Legions of legionary ants have also spread across Europe


ZoologyLegions of legionary ants have also spread across Europe

A 35-million-year-old fossil shows that these destructive colonies, never seen on our continent, took over before they disappeared.

This eyeless army ant is 3 mm in size and found in amber.

Zosiak et al. 2022, Museum of Comparative Zoology, Harvard University; President and Fellows of Harvard College

About 270 species of army ants currently live in the Eastern Hemisphere and about 150 in North and South America. Unlike other ant lineages, these have wingless queens capable of laying millions of eggs per day, while their nomadic colonies temporarily occupy nests between stages of the journey, sometimes comprising millions of ants up to 100 meters long. And they attack their prey en masse, with such ferocious efficiency that they can cause… 500,000 casualties per day.

But it is surprising that they are not in Europe today. A fossil discovery shows this wasn’t always the case. Trapped in amber for 35 million years, that is, in the Eocene, this individual rested for almost 100 years in a drawer of the Museum of Comparative Zoology at Harvard University (USA). Christine Zosiak, who was researching ants preserved in amber, came across the specimen, which she labeled a common ant, but soon realized it wasn’t.

Named after Perseus

Sosia and his colleagues discovered that unlike most ant species, this insect has eyes, sharp jaws, a single pelvis, and a large gland that secretes protective fluids necessary for life. “New Science”. They named him Dissimulatorylus Perseus, Named after Perseus, who defeated Medusa without looking her in the eye, using the reflection of her shield. It is the first army ant fossil discovered in Europe and the second in the world.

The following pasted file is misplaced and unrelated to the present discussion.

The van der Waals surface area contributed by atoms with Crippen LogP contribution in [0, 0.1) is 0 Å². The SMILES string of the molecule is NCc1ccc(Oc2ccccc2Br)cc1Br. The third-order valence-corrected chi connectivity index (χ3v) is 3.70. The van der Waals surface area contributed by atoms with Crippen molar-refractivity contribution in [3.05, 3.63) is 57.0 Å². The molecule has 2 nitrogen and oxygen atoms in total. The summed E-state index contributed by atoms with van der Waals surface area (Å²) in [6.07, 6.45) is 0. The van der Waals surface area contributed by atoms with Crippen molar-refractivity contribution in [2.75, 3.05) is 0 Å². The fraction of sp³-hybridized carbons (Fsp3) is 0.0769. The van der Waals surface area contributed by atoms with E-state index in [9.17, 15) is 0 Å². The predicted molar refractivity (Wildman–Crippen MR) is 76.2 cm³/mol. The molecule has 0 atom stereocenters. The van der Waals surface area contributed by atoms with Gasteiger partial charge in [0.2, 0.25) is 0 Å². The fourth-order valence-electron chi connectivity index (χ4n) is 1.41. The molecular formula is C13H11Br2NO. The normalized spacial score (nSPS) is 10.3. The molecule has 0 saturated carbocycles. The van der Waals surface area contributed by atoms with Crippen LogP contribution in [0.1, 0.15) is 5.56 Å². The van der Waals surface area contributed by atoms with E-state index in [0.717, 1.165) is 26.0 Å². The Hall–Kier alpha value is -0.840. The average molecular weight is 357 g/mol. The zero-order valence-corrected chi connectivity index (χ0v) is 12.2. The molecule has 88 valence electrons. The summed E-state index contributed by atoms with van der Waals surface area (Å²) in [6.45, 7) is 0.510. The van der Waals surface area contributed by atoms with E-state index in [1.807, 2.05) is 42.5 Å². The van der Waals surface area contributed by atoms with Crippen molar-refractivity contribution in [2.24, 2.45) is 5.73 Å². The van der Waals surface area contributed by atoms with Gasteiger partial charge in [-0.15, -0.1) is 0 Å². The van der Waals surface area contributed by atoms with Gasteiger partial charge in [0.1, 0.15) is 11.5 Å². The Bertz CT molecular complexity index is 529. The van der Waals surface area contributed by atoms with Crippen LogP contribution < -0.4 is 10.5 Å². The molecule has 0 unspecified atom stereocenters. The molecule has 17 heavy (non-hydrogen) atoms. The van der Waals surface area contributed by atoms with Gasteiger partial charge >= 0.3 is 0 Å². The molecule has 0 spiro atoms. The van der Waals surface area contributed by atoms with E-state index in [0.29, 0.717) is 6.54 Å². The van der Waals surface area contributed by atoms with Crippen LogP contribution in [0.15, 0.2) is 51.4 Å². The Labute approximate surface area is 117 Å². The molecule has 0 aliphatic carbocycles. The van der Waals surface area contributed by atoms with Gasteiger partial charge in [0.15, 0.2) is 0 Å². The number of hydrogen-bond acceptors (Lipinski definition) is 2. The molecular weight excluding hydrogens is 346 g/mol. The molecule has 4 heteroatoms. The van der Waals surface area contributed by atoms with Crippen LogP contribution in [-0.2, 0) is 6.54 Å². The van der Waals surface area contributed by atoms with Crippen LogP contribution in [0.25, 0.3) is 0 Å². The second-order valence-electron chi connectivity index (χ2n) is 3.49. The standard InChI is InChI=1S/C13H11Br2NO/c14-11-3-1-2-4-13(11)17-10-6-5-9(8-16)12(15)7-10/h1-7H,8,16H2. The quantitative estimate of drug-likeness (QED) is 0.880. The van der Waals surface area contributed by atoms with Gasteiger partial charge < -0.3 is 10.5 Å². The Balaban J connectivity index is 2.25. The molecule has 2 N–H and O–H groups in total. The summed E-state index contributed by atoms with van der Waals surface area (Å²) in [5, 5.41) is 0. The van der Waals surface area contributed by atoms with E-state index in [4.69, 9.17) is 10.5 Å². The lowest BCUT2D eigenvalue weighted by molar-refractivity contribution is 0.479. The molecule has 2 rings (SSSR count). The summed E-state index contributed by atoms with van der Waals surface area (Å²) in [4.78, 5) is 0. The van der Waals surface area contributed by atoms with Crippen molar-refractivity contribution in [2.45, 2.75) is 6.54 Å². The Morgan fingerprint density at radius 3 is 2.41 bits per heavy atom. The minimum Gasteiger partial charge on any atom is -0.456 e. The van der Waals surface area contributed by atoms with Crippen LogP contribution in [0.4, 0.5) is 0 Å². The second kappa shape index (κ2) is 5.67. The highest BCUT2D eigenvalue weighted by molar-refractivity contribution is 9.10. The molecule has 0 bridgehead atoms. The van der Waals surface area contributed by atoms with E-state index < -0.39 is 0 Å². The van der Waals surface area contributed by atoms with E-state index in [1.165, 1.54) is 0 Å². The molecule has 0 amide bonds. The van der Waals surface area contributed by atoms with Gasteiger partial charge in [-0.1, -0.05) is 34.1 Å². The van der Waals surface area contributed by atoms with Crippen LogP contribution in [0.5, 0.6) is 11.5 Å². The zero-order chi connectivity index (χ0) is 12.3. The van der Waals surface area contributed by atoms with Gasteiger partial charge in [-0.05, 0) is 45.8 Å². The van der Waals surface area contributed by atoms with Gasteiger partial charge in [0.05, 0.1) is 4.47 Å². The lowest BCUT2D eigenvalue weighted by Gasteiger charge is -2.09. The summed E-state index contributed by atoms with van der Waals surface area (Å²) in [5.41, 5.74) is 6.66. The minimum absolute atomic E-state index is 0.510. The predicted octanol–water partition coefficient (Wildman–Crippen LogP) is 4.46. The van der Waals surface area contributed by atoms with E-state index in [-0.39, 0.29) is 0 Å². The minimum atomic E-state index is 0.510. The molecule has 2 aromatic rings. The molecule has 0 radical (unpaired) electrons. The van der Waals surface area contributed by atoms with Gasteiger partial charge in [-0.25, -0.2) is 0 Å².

Thus, before disappearing in the last 50 million years, army ants were almost certainly present throughout continental Europe. “At the time the fossils formed, Europe was warmer and wetter than it is today and may have provided better habitat for ancient army ants,” said Philip Barton, senior author of the paper. “Biology Letters”. “However, Europe has undergone several cooling cycles over the millions of years since the Eocene, which may have been inhospitable to these tropical-adapted species.”

Combined indiscriminate attacks

The specimen found is 3 mm. It is a worker. “Army ant workers attack swarms and participate in hunting other insects and vertebrates. Because these army ants are blind, they use chemical interactions to coordinate with each other to take larger prey,” explained Christine Sosiak. “Eurekalert”. “This worker may have strayed far from its fellow hunters and become enmeshed in the sticky tree resin that eventually solidified and sealed the ant we see today.”

“This discovery is the first physical evidence of an Eocene army ant syndrome, establishing that the traits of these specialized predators predate the ancestors of some army ants, such as Dorylus,” Barton said.

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